There are continuing rumblings in the media about the threat of Sony Pictures Entertainment (SPE) lawyer David Boies over media sites using material hacked from the studio, including embarrassing emails where executives dish on leading stars like Angelina Jolie and the disclosure of contract information. Boies has warned that such material must be ignored or destroyed and suggested legal repercussions in the use of “stolen information.” But how serious is this threat? In my view, not very.
I should state at the outset that I have had the pleasure of appearing with David at various speeches and I like him a great deal. More importantly, I respect him greatly as a lawyer. Finally, he is doing his best to protect a client who has been devastated by hackers who some believe originate in North Korea (where the “Dear One” is royally ticked over a mocking movie based on his character).
The hack attack is the Wikileaks scandal of Hollywood. Stars are portrayed as spoiled brats and dysfunctional idiots while differences in pay are being bantered about by pundits. Boies has tried to stop the torrent of bad press with a letter sent to media “to ensure that you are aware that SPE does not consent to your possession, review copying, dissemination, publication, uploading, downloading or making any use of the stolen information, and to request your cooperation in destroying the stolen information.” He further warns that the publication of this material furthers “an on-going campaign explicitly seeking to prevent SPE from distributing a motion picture.” That suggests that media could be sued for not just using the material but aggravating the injury from this campaign. Boies states that his client “does not consent to your possession, review, copying, dissemination, publication, uploading, downloading, or making any use of the stolen information.” In case there is any confusion, Boies warns that “If you do not comply with this request, and the stolen information is used or disseminated by you in any manner, Sony Pictures Entertainment will have no choice but to hold you responsible for any damage or loss arising from such use or dissemination by you.”
The fact is that SPE has little ability to threaten the “Hermit Kingdom” or Kim Jong Un. Ironically, activists are striking back by dropping copies of the movie “The Interview” over North Korea by balloon.
Everyone from the New York Times to the Hollywood Reporter have received the letter.
Since the media were not involved in the hacking (for which people can be legitimately sued as well as prosecuted), the First Amendment protects the use of this information in my view as a matter of public interest. In 2001, the Court ruled 6-3 in Bartnicki v. Vopper, that a radio broadcaster that aired an illegally recorded cellphone conversation between a teachers’ union president and a top union negotiator was not liable given the protections of the First Amendment. Former Justice John Paul Stevens wrote that “A stranger’s illegal conduct does not suffice to remove the First Amendment shield from speech about a matter of public concern.”
Another case should be familiar to Christopher Dodd, who has been working to control the damage of the hack as Chairman and CEO of the Motion Picture Association of America. His father, Senator Thomas Dodd, sued two investigative reporters, Drew Pearson and Jack Anderson, over their use of leaked documents that ex-staffers took from his Senate office. In Pearson v. Dodd, the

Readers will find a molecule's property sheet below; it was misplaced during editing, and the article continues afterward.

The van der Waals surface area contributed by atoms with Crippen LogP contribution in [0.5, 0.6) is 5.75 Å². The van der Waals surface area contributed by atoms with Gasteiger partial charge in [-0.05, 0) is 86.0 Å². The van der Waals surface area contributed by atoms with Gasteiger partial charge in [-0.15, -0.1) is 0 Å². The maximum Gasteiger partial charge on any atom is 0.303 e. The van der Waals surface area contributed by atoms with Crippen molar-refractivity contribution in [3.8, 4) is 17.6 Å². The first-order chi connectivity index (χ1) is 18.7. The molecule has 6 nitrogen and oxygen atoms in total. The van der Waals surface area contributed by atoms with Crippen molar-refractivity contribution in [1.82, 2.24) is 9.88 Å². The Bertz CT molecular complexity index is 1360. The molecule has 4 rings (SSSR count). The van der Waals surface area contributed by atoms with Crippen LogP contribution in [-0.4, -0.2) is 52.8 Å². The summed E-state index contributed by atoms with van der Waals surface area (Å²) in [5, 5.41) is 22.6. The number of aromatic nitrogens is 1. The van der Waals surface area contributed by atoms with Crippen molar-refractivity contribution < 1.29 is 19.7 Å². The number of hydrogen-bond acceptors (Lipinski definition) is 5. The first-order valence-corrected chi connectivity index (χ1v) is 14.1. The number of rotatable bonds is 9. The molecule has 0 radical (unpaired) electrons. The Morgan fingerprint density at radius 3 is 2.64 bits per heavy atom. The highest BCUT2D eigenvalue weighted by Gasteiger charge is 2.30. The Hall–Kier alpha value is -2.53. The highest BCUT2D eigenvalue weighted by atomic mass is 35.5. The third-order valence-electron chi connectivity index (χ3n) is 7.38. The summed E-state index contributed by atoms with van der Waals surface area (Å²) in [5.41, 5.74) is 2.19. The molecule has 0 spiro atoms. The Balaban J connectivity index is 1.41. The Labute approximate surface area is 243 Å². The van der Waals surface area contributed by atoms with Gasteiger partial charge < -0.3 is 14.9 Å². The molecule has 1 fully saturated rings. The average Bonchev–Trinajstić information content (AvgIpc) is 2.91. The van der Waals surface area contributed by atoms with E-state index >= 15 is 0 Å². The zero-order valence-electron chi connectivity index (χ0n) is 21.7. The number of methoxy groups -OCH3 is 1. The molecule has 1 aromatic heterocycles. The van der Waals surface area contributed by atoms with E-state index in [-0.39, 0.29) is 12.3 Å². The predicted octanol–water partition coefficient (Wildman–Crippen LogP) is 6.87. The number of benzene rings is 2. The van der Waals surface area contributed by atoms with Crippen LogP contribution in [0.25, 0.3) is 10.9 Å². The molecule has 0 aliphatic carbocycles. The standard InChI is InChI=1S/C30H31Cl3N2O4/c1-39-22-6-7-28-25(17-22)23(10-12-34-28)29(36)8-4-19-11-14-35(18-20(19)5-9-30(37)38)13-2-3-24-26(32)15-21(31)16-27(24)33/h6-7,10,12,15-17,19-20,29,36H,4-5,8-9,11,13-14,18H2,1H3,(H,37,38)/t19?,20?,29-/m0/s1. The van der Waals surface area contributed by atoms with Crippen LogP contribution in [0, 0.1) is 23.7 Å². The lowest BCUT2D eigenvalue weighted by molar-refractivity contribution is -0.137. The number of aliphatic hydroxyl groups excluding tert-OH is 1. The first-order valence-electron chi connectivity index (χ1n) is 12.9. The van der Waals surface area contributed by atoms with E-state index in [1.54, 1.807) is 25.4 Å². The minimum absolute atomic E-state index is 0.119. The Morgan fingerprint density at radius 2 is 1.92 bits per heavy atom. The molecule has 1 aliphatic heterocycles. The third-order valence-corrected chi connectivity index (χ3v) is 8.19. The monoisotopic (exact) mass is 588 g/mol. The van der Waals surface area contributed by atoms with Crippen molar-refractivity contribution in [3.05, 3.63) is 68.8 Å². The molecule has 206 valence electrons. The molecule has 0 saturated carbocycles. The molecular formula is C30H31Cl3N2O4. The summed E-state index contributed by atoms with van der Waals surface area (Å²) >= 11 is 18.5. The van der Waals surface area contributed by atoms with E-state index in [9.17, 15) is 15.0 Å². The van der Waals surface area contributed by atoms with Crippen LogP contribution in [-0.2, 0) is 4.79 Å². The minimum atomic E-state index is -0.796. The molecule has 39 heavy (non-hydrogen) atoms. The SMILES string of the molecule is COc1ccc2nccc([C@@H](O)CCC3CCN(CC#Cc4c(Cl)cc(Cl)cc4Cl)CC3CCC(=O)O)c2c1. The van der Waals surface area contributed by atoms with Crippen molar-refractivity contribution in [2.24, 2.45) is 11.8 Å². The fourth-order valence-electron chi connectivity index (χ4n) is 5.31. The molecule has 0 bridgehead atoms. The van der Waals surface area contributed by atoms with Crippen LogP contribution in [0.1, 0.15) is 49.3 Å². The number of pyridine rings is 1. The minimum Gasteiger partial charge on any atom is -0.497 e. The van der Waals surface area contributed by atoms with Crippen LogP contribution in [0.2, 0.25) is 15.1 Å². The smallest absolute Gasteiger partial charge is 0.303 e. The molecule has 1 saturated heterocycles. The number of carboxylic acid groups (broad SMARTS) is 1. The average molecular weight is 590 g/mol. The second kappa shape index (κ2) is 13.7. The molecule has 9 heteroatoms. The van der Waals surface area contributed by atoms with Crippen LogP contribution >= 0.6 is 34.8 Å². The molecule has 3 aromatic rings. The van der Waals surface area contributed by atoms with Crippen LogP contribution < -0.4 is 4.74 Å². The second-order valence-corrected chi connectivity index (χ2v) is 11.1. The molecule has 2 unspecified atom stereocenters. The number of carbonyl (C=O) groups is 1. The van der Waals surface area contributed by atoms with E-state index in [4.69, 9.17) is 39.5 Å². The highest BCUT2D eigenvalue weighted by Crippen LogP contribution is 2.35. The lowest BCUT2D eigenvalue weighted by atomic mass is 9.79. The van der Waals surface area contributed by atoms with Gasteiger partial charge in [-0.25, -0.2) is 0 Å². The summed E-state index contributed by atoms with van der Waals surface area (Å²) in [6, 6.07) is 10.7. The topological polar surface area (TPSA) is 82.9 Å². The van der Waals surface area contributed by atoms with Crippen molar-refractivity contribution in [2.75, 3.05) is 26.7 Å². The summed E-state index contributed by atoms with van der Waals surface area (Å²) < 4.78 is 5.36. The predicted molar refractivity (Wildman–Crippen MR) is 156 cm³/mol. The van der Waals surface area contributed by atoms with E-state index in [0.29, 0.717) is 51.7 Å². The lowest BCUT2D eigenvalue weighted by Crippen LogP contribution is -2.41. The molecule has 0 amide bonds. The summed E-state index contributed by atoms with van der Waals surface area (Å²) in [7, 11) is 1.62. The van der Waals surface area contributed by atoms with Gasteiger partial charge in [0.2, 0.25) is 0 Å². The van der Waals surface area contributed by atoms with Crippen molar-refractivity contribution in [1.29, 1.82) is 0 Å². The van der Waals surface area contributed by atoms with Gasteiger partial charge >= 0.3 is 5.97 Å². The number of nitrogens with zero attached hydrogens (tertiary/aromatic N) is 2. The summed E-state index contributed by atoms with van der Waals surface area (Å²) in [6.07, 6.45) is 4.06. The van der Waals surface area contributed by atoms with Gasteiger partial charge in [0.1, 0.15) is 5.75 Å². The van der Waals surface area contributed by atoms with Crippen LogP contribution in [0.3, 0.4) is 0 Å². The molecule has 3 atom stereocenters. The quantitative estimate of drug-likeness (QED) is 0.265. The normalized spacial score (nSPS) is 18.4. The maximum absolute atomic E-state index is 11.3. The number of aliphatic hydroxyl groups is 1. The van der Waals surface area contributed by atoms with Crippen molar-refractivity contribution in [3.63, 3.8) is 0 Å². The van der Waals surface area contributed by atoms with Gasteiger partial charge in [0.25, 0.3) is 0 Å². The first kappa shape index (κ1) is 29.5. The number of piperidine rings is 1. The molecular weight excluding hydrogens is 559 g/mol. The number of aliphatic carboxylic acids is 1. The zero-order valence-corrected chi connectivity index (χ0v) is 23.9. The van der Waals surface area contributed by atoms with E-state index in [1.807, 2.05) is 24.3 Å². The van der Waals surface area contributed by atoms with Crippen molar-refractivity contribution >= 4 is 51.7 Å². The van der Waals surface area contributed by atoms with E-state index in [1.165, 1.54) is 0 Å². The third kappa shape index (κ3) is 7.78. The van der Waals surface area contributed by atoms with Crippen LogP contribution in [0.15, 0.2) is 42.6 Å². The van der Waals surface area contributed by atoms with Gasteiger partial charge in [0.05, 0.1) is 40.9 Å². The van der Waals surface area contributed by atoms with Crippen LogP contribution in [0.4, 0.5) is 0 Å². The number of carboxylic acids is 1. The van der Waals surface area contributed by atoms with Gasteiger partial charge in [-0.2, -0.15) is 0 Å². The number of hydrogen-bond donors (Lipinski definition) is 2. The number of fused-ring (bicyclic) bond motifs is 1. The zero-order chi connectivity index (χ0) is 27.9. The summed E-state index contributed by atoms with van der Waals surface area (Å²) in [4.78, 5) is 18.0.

The court ruled against Dodd’s dad:
Here we have separately considered the nature of appellants’ publications concerning appellee, and have found that the matter published was of obvious public interest. The publication was not itself an invasion of privacy. Since we have also concluded that appellants’ role in obtaining the information did not make them liable to appellee for intrusion, their subsequent publication, itself no invasion of privacy, cannot reach back to render that role tortious.
This is not to say that a credible argument cannot be made. Indeed, there are a few troubling cases of prior restraint, including one this year. However, those district court judges who have ignored constitutional protections and imposed prior restraints have often been reversed. This was the case in the clearly improper prior restraint imposed against Business Week magazine in publishing documents that were placed under seal in Procter & Gamble Co. v. Bankers Trust Co. The Sixth Circuit reversed, 78 F.3d 219 (6th Cir. 1996) and stressed that prohibiting the publication of a news story is “the essence of censorship.” The court ruled:
This appeal raises the issue of whether the bedrock First Amendment principle that the press shall not be subjected to prior restraints can be set aside when a federal court perceives a threat to the secrecy of material placed under seal by stipulation of the parties. We are guided by the holding of the First Circuit in In the Matter of Providence Journal Company that even a temporary restraint on pure speech is improper “absent the most compelling circumstances.” 820 F.2d 1342, 1351, modified on reh’g by 820 F.2d 1354 (1st Cir. 1986), cert. granted and dismissed on other grounds .
Those compelling circumstances are extremely rare and pretty dire. It is not really the type of thing that arises when Angelina Jolie is called a “minimally talented spoiled brat.”
In other words, the letter falls short of a serious threat against the media. I would however love to see Boies sue the “Dear One.” That would make for not just a great case but an even greater movie. Could The Lawsuit be a sequel to The Interview?
Here is the letter: Boies Letter.
Source: Hollywood Reporter